The Brooklyn Citizen from Brooklyn, New York on December 22, 1928 · 1
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The Brooklyn Citizen from Brooklyn, New York · 1

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Brooklyn, New York
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Saturday, December 22, 1928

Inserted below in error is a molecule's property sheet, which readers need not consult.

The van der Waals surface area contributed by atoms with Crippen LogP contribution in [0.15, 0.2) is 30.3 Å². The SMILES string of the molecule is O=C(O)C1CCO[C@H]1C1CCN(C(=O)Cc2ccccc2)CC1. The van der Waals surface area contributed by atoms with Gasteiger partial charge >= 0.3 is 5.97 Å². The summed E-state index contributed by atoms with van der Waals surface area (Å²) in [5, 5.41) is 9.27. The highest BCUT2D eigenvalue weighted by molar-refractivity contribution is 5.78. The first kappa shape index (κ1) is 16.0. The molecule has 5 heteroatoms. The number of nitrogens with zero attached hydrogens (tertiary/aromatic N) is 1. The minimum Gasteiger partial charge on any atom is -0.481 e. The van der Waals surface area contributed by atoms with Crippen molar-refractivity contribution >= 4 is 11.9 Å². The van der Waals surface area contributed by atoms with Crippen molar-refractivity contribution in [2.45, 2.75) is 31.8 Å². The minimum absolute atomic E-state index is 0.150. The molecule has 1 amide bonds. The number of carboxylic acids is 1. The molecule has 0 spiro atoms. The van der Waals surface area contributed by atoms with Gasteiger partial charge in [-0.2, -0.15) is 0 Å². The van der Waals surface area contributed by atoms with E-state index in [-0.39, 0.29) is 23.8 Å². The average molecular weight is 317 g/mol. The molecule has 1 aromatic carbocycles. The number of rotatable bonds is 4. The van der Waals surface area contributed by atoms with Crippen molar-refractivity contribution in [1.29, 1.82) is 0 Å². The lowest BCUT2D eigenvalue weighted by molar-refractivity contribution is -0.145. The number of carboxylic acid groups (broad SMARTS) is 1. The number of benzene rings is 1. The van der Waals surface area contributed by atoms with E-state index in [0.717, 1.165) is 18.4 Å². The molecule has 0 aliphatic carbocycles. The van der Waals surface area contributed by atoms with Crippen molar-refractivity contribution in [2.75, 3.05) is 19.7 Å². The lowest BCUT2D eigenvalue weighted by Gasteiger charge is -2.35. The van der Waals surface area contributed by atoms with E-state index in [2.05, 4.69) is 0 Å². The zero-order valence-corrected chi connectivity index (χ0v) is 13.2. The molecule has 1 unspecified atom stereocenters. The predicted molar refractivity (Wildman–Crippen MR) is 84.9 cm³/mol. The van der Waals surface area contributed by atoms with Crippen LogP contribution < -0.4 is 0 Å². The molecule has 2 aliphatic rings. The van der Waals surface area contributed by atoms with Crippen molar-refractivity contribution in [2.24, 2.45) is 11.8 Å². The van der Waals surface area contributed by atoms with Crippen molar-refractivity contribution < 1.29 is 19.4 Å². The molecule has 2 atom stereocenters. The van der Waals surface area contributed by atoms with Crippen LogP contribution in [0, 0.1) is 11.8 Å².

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YIATIIIR INDICATIONS Fair to-night arid to-morrow; slowly riling temperature; gentle irt , able winds. VOL. LXXXIV., NO. 172. BROOKLYN, SATURDAY, DECEMBER 22, 1928.-12 PAGES- PRICE TWO CENTS (r- JtMJui www A .J Gr5) ffiWEM n pro :l!5 Ifl. "J . WHALEN PLANS NEW CHANGES IN POLICE Other Groups Working from Manhattan Headquarters Are Slated to Follow Homicide Squad Wants Responsibility Spread Over Boroughs Confers With O'Brien : Police Commissioner Whalen to-day was turning: his attention to the reorganization of the bureaus and squads that have tor years been the department's chief bulwark against the crime waves that spread time and time again over New York City. ' " With half a week of spectacular pro- motions, demotions, resignations, retirements and the like safely under bis belt, and changes which saw old police heads fall in rapid succession and sew leaders elevated to prominent ports in the Whalen "battle-ax" assumption of the Commissionership, the latter evidently has decided that further personnel shifts can wait while the frontline position of his "army," as he terms the bluecoats, reintreiiches itself. 1 ' This morning Sir. Whalen and bis new Chief Inspector O'Brien spent more than an hour in conference. Announcement of the abolision of quads operating from Manhattan headquarters and covering the whoe city, is expected to be made to-day. Mr. Whalen favors a plan whereby separate squads wquM operate' in each of the, five boroughs...;..,." ,..-. .. . ,, yttMif the homicide squad, one of mora than 20 year's standing, was dissolved by Mr. Whalen.. A poor record in recent murders !led to the end of this squad, Mr. Whalen said. The Industrial, boiuj, and safe and loft squads, as 1 well as the detective siuad formerly assigned to Inspector Coughlin are expected to be done away with. : v In effect the reorganization placed Chief Inspector John O'Brien it the head of both the uniformed and detective divisions and Inspector Edward P. Mulrooney in command of the detective divisions. Responsible for conditions in their boroughs are Deputy Chief Inspectors Thomas P, Cummings for Brooklyn, James S. Bolan for Manhattan, Michael A. Lyons for the Bronx, Thomas J. Kel-ley for Queens and Thomas H. Murphy for Richmond. Mr. Lyons bad been in charge of the Brooklyn forces and was shifted to the Bronx in the departmental reorganization. Deputy Chief Inspector Cummings, under the Warren administration, was Inspector of Hack Licenses. He takes the place of Deputy Chief Inspector Lyons, who was in command in Brook- lyn for a number of years. Last night the Commissioner abolished the homicide squad and 'retired its founder and chief, Inspector Arthur A. Carey, on tho pension of a captain yesterday afternoon. Carey refused to re- sign. Mate of Woman Who - Eloped, Asks Divorce '- MINEOLA, L. I., Dee. 22. Stanley C. Watson, of Rockvlile Center, filed suit for divorce in Supreme court here yesterday, against Edythe' Watson, prom, inept in Nassau County Society circles, who figured in a sensational elopement with Reginald Erskine, also of Rockvlile Centre, last May. Both Mrs. Watson and Erskine were choir singers in a Koekville Center Church. The Watsons were married in 1013 nud for years took an active part in social events in Rockvlile Center. The " suit Is undefended, Mrs. Watson having withdrawn an answer she filed some t'me ago. Justice Edward J. Byrne took ill? papers under advisement. According to the papers Mr. Watson and Erskine were located at No. 1001 Cuttmnss street, Philadelphia, by Deputy hlicriff Evans of Nassau County, and L-ctoetfve Scofield of rhlladVphia. Fin iSody of Agti Woman, Skull Fractartd, in Retiring Room SARATOGA. N. Y., Dec. 22 (United Press). With her skull fractured, Mr. William H. Carr, an aged woman residing with two son on a fttrm about three mile from here, was found dead in the retiring room of. City Hall late , . yesterday. A halt Inch depression over the left ear Indicated a blow of great force had b?tn, atrucif. , , ,. , SQUADS UNGER MAY BARE ROTHSTEIN PART INDRUGTRAFFIC Banton Hints Sentence Will Be Lightened Considerably 'If He Speaks United ' States ' District "Attorney Charles H. Tuttie was reported ready to-day to prepare another narcotic case against Joseph Unger who pleaded guilty yesterday to placing $2,000,000 worth of narcotics on; board a train bf-und for Chicago. '. .Tuttle and. District Attorney Joab Banton will confer to-day in regard to U user's case. It was said that the sentence, which will be imposed on Jan. 4, might be lightened considerably if Unger would tell all he is alleged to know about connection of Arnold Roth-stein with the drug ring. Ilothstein was iatally wounded in the Park Central Hotel on Nov. 4 and since then evidence has been adduced tending to link him with the narcotics ring said to be operatinghere and in foreign countries. Mrs. June Boyd, whose Chicago home was raided oil a tip furnished by Unger, will be continued in bail as material witness, Alvin Sylvester, Assistant U. 8. Attornew, said to-day. Agents found $500,000 in narcotic in Mrs. Boyd's home when they raided it, and she was Immediately brought here for questioning. BANKIN MADRID WINS $2,850,000 LOTTERY PRIZE i ; Institution Found to Hold , Lucky Ticket in Spanish Draw MADRID, Dec. 22 (United Press) The Banco Germanico won the first prise of 12,850,000 in the annual Christmas lottery. The draw was. held to-day. While the bank would make no statement on it winnings, the impression prevailed that the lucky , ticket might have been purchased for a foreign in dividual or group. . . "" Price of the tickets for the lottery come high and groups person fre quently pool their fund to buy a single ticket or part of one. Early report from provincial towns revealed that a number of the winning ticket in the lottery, the agregate of which ran into millions of pesetas, were held by groups of persons. The seventh prize of 1133,000 was won by the patrons of a market in Cadis. The winner gathered in a body and cleebrated the event. KING IS BETTER AFTER SPENDING A'TAIRNIGHT" Condition Reported to Continue Serious May Be Definitely On fad LONDON, Dec. 22 (U. P.) King George was holding to-day the slight. improvement in his condition noted nearly a week ago. A bulletin issued by his physicians shortly before noon and timed at 11 :30 a. h., said : "The King had of air night. His Majesty's condition remains unchanged. "STANLEY 1IKWETT, "HUGH KIGBY. "DAWSON OP PENN." The bulletin was timed at 11 :30 a. m. The King's actual condition continued to be serious, although not so alarming as it had been during several periods in more than a month of illness. Medi cal circles feel that he may now be definitely on the mend for the better. Well-informed circles attribute the King's powers of resistance to his cus tom while in good health of taking an after-dinner "constitutional." The King followed the habit in all good weather,, whether at Buckingham Palace, AVindsor Castle or Sandringham, While in resident t Buckingham Palace, the King would walk twice every evening arouud the lake in the seclus of the palace grounds.,-... .- - He frequently took horseback rides be fore breakfast along Rotten row the fashionable riding road in London., LEADING ISSUES HOLD STEADY IN EARLYMARKET Several Stocks Hit New Records But Prof it-Taking Causes Irregularity Trading on the Stock Exchange waa quiet in early dealings to-day, but prices continued to bold steady to firm in a long list of issues. Fractional gains were recorded in such issues as Bethlehem Steel, Chrysler, Westinghouse Electric and Anaconda Copper, while slight declines were made by Consolidated Gas and New York Central. " : . There was nothing in the overnight new to affect the market adversely. Weekly trade review continued optimistic, stressing the holiday business of the mercantile establishments, which is expected to set new records. -. Week-end profit-taking waa in evidence shortly after the opening and the list presented a slightly irregular appearance. United States Steel eased off to 157 and Radio 1 to 379, but other leaders held firm. Mail order stocks were atill in demand but' they moved in a narrower rang than yesterday. ' National Bellas Hess made a new high. Motor shares firmed up nnder the lead of .Paskard. General Motors, however, declined ',4 point to 194Vi following its four point advance yesterday. " - Railroad stock were quiet with prices firm. Amusement share held atgady, featured by Warner- Brothers pictures. Among he special issue to show substantial gains was American International which moved up 3 points to' 130. Chile featured the coppers, rising 1V4 point to (SO. In later dealings Anaconda soared to 1134. P National Bella Hess crossed the 200-mark in the first fifteen minutest reaching 200 V4, up 2 and a record high. Amrejcan International also moved into new high ground, gaining ii points, to 140. Columbia Grapbophone firmed up 2 point to 70. Early losses were reduced a the seat aion progressed and the upward move ment was again In progress in maofl sections of the list before the Bed of the first halt-hour. NEW -"J f y It The $5,000,000 Riverside Church being constructed at Riverside drive and 122d street, Manhattan, was swept by nlflrent structure. The picture above show the firemen battling the blaze. The Riverside Church is being boJt for pastor of the 'Park Avenue Baptist Church, by John D. Rockefeller, Jr, and others of the congregation. MWYTODAY SEES ROOSEVELT ON APPOINTEES , . i Conference May- Make Albert Conway, Boro Man, Secretary cf State Questions of patronage are expected to provide Governor-elect Roosevelt with a few busy days. ' Democratic Leader John H. McCooey is in conference with Mr .Roosevelt this morning at the Gor- -ernor-elect'a home, No. 40 East Fifty- sixth street There is nothing definite in view being discussed, Mr. McCooey stated yesterday, but it is possible that the name of Albert Conway, Brooklyn lawyer, will be mentioned in respect to the Secretaryship of State, a post left vacant by Robert Moses. Frank L. Morris of Warsaw, chairman of th Wyoming Count. Democratic Committee, is being urged by Democrats in Western New York to succeed Frank R Utter, head of the Division of Standards and Purchase In the Executive Department at the Capitol. Mr. Morris waa his party' candidate fog Congress in the Thirty-ninth ROCKEFELLER CHURCH SCORCHED BY F1RL wit . I ' . f , rvn. V V : " It Tili .r-oi"- 1.. . i' y ' : V '' "" -.nr. - I t ' 'rm0i.4 Congressional District at the last elec tion, but has never held public office. A delegation of Western New York Democrats will call upon the Governor-elect next Thursday to urge the appointment of Mr. Morris, who is indorsed by the Democratic conference of the Eighth Judicial District, in which nearly all the Western New ; York counties are represented. . , Terming the prlsent taxation system a patchwork, Mr. Roosevelt promised yesterday in an address at a luncheon of the Merchants' Association a scientific study of the entire problem in this State. The Governor-elect said the current tax system had "just growed, like Topsy," and told of the need for a more modern interpretation of the whole subject. It was learned later that his declaration might presage his appointment of a commission of experts to make a detailed investigation of all phases of the Stste tax system with a view to general revision. Runner "Iziy" E'mtlvn Mxy Reenter Prohibition Service WASHINGTON,, Dee. 22- (United Press). At least one member of the famous dry team, if'Isxy and Moe," who several years ago played havoc with the bootleggers of many American cities, may soon be on the job again. "Issy" Einstein, it was learned today, has taken a Civil Service examination to re-enter the prohibition service, from which he rcsgined about three years year sago. Izay and Moe Smith gaine .'-'ame by a combination of vaudeville ' stunts and Sherlock Holmes achievements in their dry work. POIICERECOVER REST OF BAILEY LOOT IN GARAGE Articles Stolen from Another Boro Home Also Found Hidden Detective Arthur De Marrais, of the Classoa Avenue Station, whose arrest of Erich Erich, the "iron bar burglar," for the theft of $100,000 worth of jewelry from the home of Frank Bailey, No 33S Clinton avenue, recovered additional Bailey property last night, and incidentally loot in another burglary which had been kept quiet by police. De Marrais found a large quantity of silverware hidden in the garage occupied by Erich in Glendale, Queens. Part of it was identified by Bailey. The re-malnderwaa said by police to hare been stolen several hours before the Bailey robbery from the showplace home of Mr. and Mrs. Thomas L. Dickinson, No. 260 Hancock street. The Dickinson home, set bark 04 spacious ground and surrounded by a high iron fence, was robbed on Dec. 1 of silverware valued at more than 11,000. The robbery bore the earmarks of the . 4 0 1 1- 7-e vi es which badly damaged the nag the Rev. Harry Emroon Fosdick, ' . "iron-bar burgler,'' the wondow bar having been bent out of, shape by the intruder, as in the Bailey robbery. Mrs. Dickinson identified her property. The various pieces of plate were being finger-printed last night to further con-, nect with the burglaries. Meanwhile, Erich is held at the Raymond street jail, following his indictment. Customs Guard Held Charged With Truing To Shoot Longshoreman . Arthur Bissett. 24 year old, of No. 442 Sixty-first street, a custom guard for the last four months at pier No. 2, Bush terminal, was in the line-up a, police headquarters to-day charged with felonious assault. . The complainant against' Bissett is Charles Carter, a Negro longshoreman, of No. C23 . Washington avenue, wh charges that Bissett held his revolver againts Carter's stocmach and attempted to shoot him, but for some unexplained icason failed to do so. Detective Hendry and Fitzgerald, of the Fourth avenue station, arrested Bissett shortly after midnight at the pier,, where they had hurried in response to telephone calls for Longshoremen that a Ciistoms guard was running amuck. They relieved Bisset of his gun and locked him up without resistance. He was to be arraigned in the Fifth Avenue Court . Trtatnry Balantt WASHINGTON, Dec" 22 (United PreaO. The Treasury net balance for Dec. 20 was KUS.0O7.499.6S. Cu;jms receipts this month to that date were 530.m636.0L . H1EED1FICE REDUCED 10 BLACK SHELL Nearly Completed $4,000 000 Church Almost Ejire4 ly Destroyed by Hand Firemen Have Arducsi and Futile Task The nearly completed Riversidi Church, the "Rockefeller church" whicl the Standard Oil magnate was con' structing for Dr. Harry Emerson Ti dick, was reduced to a blackened khel by a fire which steadily licked am crumbled the huge edifice through thi night The damage is put at $1,000, 000. The flame that swept through) and over the $4,000,000 structure bej ure beJ did nod r thi; tween 121st and 122d streets did burn themselves out until early morning. Police estimated that a crowd ol nearly 100,000 here and in New Jersej watched the huge church building slow ly give way to the fire. - Practical!) everything inflammable about the struc ture was burned, the Same at timeaj leaping 400 and 500 feet in the aiq from the top of tha high tower. Several , policemen and firemen were injured. The Riverside Church was to have been the largest Protestant church in) the United State and was being built as Dr. Fosdick communal place ol worship "for all the disciples of Jesus. . The funds for its construction cam mainly from the Rockefeller coffers. Tho Rockefeller carillon of fifty-three belltj was to hare been transferred from the Park Avenue-Baptist Church, and tha addition of seven new bells would have ' made it the largest carillon in the world.1 Los Covered by Insurance ' Some" time will be required to determine just how much damage mas.done and how much of the work will have to be done. over. Most of the exterior had been completed, ecept for the installation of the windows. The financing of the church had been completed before the fire, and it is known that the entire loss is covered by insurance. , Police reserves kept blocks around the church clear of the thousand of spectators. It was the most spectacular fire since the Sherry-Netherlands Hotel tower burned. Slightly injured were Sergeant Mi-chae McNamara, of the West 100th street station, with a sprained right wrist ; Fireman James Long, Engine Co. 44, with a lacerated right hand; Fireman Hawthorne, Engine Co, No, 53, with sprains of both wrists- and exposure,' and Fireman George Poryer, Ea- " tine Co. No. 7, with a lacerated head. The Origin of the fire is undetermined, but the cause of its pread waa the wooden scaffolding on and in the building. Flames spread quickly, and the high wind blew the sparks and burning arrow in all directions. Occupant of neighboring building were sent out into the streets when the fir threatened to spread. Water cascading down the burning building from the fire hose tine played by firemen was almost immedi-' ately frozen and many firemea . slipped and fell on the ice. Four Alarms Sounded The first alarm waa sounded by a passerby. Deputy Chief Webber who responded sent in two more alarm and then a fourth which brought fire apparatus from every part of the city. Fire Chief Kenlon assumed command of the hard fight, and Fir commissioner Dor-man and Chief Inspector O'Brien were on hand early and stayed all night. Aa emergency hospital was created aearby with equipment from the fin department ambulance and from Knickerbocker Hospital and other. Dr. Harry M. Archer, fin department surgeon, presided over the honpital. A steam heating plant in which oil waa the fue) used for the church boiler is being blamed, and the man in charge of the three boiler is being sought for questioning. Cleami House figntt Bank clearings, $1,311,000,000; Clearing House halartce, 1151,000,000; Federal Reserve Bank credit balance, $125,000,000. V